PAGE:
Tuesday | December 12, 2017
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PGV cited by EPA for violations

The Environmental Protection Agency cited Puna Geothermal Venture with 14 violations in a report issued last month.

Ten of the violations listed in the April 29 assessment were historical, and had been corrected as of 2010, but the document also notes ongoing failures regarding preventative maintenance and monitoring.

While EPA, in a letter to PGV regarding the violations, says the facility is in general “both well- and safely operated,” the report in one of its findings also says the plant “has failed to maintain a safe facility taking such steps as are necessary to prevent releases.”

Among the highlighted issues, the agency says the 38-megawatt power plant has not followed schedules for maintenance and tests of its geothermal wells and may not detect small leaks around its well casings.

In regard to maintenance, the report says, “The records reviewed by EPA indicate that, for the five production wells, about 38 (30 percent) of 125 scheduled tasks were not completed as scheduled, and at the time of EPA’s inspection, almost no tasks scheduled for 2013 had been completed.”

The inspection occurred in August.

The EPA also says that ultrasonic testing of “pressure vessel wall thickness” is supposed to occur annually, but has not been done since 2006.

The report says PGV’s casing monitoring program presumes that a failure causing loss of geothermal fluid “to the formation” may be detected as a pressure and temperature drop at the wellhead. The agency said it is “extremely unlikely” that this approach would detect such a leak unless it was “very large.”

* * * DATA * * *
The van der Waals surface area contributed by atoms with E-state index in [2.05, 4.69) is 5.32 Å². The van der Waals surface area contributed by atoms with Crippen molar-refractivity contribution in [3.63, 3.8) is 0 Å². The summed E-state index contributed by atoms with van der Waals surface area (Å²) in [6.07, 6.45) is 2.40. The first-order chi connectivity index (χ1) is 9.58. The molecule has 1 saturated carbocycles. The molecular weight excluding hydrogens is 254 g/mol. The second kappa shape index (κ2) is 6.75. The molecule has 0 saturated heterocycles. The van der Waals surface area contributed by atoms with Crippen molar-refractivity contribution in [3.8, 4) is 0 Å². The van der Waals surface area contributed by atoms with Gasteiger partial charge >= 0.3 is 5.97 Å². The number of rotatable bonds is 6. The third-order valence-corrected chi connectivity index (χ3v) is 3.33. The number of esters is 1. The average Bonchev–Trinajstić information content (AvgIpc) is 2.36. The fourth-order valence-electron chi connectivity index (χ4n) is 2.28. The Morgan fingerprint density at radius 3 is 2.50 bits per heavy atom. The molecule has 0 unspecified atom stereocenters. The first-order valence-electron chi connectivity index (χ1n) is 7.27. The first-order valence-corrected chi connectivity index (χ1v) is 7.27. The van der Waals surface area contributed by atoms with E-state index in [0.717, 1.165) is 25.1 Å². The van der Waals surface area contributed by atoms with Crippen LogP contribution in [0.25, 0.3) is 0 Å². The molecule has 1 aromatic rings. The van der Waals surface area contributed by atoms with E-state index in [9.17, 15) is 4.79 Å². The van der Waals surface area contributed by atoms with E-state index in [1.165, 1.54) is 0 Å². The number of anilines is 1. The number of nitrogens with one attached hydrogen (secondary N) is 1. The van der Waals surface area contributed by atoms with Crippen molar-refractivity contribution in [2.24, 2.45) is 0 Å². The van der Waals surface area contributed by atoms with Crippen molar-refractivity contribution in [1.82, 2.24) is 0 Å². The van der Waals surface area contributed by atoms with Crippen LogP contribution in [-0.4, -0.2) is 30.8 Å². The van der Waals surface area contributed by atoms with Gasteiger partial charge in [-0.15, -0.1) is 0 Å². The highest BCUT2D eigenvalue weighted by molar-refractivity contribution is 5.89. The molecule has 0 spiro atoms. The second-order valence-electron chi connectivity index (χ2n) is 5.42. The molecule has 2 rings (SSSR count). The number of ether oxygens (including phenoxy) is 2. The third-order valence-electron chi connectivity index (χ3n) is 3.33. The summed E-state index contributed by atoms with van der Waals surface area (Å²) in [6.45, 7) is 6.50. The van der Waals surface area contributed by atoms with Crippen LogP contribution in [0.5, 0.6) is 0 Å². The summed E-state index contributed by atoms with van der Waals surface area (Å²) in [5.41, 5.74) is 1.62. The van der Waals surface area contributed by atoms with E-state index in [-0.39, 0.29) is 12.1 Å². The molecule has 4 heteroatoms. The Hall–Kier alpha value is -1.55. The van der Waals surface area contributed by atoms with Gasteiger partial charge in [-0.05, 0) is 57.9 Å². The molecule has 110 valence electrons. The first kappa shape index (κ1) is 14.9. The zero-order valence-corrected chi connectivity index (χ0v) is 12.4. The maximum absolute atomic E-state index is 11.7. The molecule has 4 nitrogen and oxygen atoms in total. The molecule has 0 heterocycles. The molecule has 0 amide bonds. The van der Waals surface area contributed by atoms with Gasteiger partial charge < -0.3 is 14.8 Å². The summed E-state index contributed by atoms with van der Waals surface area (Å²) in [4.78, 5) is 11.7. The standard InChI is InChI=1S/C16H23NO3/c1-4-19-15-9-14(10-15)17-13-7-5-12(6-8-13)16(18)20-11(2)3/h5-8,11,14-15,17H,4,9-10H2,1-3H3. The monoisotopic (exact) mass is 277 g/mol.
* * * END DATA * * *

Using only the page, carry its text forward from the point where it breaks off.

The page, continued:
“Thus, the (monitoring program) provides almost no assurance that a casing leak will be detected in the early stage of a failure,” the report says.

It also notes EPA found no records of hand-held hydrogen sulfide analyzers being re-calibrated, when that is supposed to be done monthly.

Additionally, the report says the devices are supposed to be re-certified annually. Only one had been re-certified prior to March 2013.

EPA conducted the inspection following a hydrogen sulfide release at the plant in March 2013. The release was caused by a plant shutdown prompted by a trip in power transmission lines.

Mike Kaleikini, PGV’s senior director of Hawaiian affairs, said the company disagrees with the findings but could not comment on what it thinks is incorrect before it provides its response to EPA.

“We are working on a response to the report,” he said. “Our ongoing commitment is to be above and beyond the regulatory requirements.”

Asked if the report supports that statement, Kaleikini said, “They (EPA) can disagree. They are the regulatory agency but that’s our position.”

PGV has until the end of June to provide a response after EPA granted a 30-day extension, according to an agency spokesman.


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